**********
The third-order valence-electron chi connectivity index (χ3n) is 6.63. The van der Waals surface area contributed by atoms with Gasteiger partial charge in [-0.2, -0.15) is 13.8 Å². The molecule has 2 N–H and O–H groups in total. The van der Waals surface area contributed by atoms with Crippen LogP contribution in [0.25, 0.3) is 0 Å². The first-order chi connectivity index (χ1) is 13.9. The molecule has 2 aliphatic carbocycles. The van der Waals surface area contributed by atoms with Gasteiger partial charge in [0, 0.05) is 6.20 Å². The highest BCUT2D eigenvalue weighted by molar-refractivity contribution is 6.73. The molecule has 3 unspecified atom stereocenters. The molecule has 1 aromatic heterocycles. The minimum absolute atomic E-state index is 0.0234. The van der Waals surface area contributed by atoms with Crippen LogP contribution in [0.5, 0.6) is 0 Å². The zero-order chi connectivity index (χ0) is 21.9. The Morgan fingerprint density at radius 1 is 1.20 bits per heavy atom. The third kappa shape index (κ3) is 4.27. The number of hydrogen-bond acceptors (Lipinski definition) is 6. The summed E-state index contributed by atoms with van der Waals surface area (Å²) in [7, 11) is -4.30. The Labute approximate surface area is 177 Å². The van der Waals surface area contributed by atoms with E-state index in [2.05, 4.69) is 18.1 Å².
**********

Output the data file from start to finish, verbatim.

The third-order valence-electron chi connectivity index (χ3n) is 6.63. The van der Waals surface area contributed by atoms with Gasteiger partial charge in [-0.2, -0.15) is 13.8 Å². The molecule has 2 N–H and O–H groups in total. The van der Waals surface area contributed by atoms with Crippen LogP contribution in [0.25, 0.3) is 0 Å². The first-order chi connectivity index (χ1) is 13.9. The molecule has 2 aliphatic carbocycles. The van der Waals surface area contributed by atoms with Gasteiger partial charge in [0, 0.05) is 6.20 Å². The highest BCUT2D eigenvalue weighted by molar-refractivity contribution is 6.73. The molecule has 3 unspecified atom stereocenters. The molecule has 1 aromatic heterocycles. The minimum absolute atomic E-state index is 0.0234. The van der Waals surface area contributed by atoms with Crippen LogP contribution in [0.5, 0.6) is 0 Å². The zero-order chi connectivity index (χ0) is 21.9. The Morgan fingerprint density at radius 1 is 1.20 bits per heavy atom. The third kappa shape index (κ3) is 4.27. The number of hydrogen-bond acceptors (Lipinski definition) is 6. The summed E-state index contributed by atoms with van der Waals surface area (Å²) in [7, 11) is -4.30. The Labute approximate surface area is 177 Å². The van der Waals surface area contributed by atoms with E-state index in [2.05, 4.69) is 18.1 Å².